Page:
The story of Vijay Patel is a typical rags-to-riches story that inspires others to fight against the bonds of poverty and make something of their lives. Patel and his brother, Bhikhu, have amassed a £500m fortune. They are the 14th richest Asians in Britain. He is the Chief Executive of Waymade, a pharmaceutical conglomerate. He has a beautiful estate in Essex and a fleet of Range Rovers. Aside from that, Patel is not known for ostentatious displays of his wealth and lavish tastes usually displayed and characterized to his fellow “Bollygarchs”.
Patel was born in a Kenyan Village to a timber merchant father who died when he was five and a mother who raised them despite not being particularly educated. His mother ran a nursery and used the money she earned to bring them up. She made her children focus on honesty, integrity and education instead of the depressing claws of deprivation.
After the Kenyan independence in 1964, the family had a hard time looking for income since jobs and education were mostly prioritized for the Kenyans. Luckily, they had British passports and were dispatched to the UK once they turn 16 thanks to the marriage of his older sister in the UK which gave them a crucial base in London.
Patel was a passionate entrepreneur and filled with many dreams of making money by the time he was 18, but his mother strongly advised him to get a degree and choose a profession. He became a pharmacist in the hopes of being able to run a business one day.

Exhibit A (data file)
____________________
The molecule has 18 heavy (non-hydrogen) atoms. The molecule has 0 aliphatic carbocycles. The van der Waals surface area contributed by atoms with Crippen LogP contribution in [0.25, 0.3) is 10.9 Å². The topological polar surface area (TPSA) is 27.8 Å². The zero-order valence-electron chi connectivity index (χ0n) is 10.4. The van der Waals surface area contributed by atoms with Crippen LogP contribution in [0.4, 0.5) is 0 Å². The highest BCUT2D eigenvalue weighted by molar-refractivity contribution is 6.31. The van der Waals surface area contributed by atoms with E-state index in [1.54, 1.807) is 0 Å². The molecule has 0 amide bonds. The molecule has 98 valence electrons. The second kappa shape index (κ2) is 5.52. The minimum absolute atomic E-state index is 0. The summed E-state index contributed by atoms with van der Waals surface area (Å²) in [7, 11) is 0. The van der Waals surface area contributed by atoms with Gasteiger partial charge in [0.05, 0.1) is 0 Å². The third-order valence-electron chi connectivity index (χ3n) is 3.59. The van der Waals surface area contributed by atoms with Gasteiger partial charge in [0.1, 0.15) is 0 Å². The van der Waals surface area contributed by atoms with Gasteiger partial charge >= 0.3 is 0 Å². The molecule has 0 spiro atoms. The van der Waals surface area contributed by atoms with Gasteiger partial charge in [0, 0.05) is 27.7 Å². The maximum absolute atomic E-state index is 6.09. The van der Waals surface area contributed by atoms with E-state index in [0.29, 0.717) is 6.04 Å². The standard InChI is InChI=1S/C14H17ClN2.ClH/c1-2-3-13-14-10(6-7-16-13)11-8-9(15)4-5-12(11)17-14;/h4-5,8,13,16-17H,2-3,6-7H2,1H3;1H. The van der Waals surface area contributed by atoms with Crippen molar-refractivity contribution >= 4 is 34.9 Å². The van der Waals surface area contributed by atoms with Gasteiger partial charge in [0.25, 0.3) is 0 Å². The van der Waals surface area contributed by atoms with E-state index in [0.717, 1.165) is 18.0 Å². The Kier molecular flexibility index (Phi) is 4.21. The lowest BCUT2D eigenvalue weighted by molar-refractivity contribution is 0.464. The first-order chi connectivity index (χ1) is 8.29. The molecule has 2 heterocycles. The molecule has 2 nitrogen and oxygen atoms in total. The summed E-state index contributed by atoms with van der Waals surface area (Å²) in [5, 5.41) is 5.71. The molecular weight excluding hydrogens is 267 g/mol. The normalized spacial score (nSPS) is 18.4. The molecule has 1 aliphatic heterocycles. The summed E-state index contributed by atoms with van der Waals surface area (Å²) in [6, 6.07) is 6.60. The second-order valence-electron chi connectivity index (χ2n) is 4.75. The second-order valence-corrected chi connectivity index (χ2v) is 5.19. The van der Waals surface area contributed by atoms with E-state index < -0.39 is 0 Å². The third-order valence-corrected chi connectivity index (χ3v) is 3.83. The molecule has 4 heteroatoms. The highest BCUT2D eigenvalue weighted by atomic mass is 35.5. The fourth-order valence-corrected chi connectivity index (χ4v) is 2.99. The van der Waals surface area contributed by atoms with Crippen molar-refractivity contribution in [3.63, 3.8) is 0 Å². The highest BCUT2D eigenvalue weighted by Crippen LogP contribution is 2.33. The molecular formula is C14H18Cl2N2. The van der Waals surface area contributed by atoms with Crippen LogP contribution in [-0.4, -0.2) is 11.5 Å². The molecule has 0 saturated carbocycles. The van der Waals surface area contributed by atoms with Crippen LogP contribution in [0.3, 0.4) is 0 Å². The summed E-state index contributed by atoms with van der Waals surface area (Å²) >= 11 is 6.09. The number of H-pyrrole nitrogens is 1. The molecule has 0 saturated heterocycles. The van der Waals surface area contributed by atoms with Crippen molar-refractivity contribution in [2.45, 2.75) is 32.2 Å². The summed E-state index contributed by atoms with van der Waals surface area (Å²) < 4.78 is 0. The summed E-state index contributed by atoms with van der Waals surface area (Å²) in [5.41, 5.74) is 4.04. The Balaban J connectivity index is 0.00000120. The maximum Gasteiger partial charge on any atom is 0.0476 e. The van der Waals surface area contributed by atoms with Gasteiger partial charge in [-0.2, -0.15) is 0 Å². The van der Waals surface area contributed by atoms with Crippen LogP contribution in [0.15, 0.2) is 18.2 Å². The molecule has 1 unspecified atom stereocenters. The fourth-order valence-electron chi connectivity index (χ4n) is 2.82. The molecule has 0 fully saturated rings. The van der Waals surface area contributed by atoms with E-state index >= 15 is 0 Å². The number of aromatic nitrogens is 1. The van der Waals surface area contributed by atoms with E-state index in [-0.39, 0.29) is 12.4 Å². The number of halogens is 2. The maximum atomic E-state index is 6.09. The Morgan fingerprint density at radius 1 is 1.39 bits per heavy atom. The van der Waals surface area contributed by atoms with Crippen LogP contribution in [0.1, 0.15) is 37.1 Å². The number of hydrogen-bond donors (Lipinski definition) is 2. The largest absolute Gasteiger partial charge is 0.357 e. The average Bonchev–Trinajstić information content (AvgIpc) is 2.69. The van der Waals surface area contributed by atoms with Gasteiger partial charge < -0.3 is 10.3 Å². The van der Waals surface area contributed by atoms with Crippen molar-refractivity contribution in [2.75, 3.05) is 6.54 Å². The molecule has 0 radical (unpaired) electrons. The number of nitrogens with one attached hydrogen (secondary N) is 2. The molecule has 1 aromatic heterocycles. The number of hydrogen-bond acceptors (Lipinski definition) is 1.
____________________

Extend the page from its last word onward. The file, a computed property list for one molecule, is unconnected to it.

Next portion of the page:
He graduated from De Montfort University and joined a tiny practice in Burnham-on-Crouch, in Essex. He preferred it to working at Boots, because he wanted to learn how to run his own business. He went to a bank for financing and after a year of failures, his uncle pitied him and loaned him £6,000. He started a pharmacy in Essex and bought a second shop after three months. He had nine more shops in a span of five years. In the peak of his business, he had 25 shops.
Patel asked help from his brother with his poorly managed expansion. Once he was free from the operational side of his business, he started buying from the pharmaceutical giants and supplying other pharmacies. He sold his shops except for the first two which he kept for sentimental reasons. His pharmacist wife also works in these shops and she has always supported his ambitions.
Patel’s next venture was manufacturing, sales and marketing and international expansion. He founded Amdipharm, a new division of Waymade, and started snapping up international pharmaceutical assets. Amdipharm was sold to Cinven last year to extract cash for him and his family. His new business, Atnahs Pharma is already operating in 10 countries in just six months.
Patel and his brother have brought their children into the business, but he would still like to be hands-on. According to Patel, he’s not doing it for the money, but rather, he likes watching businesses flower.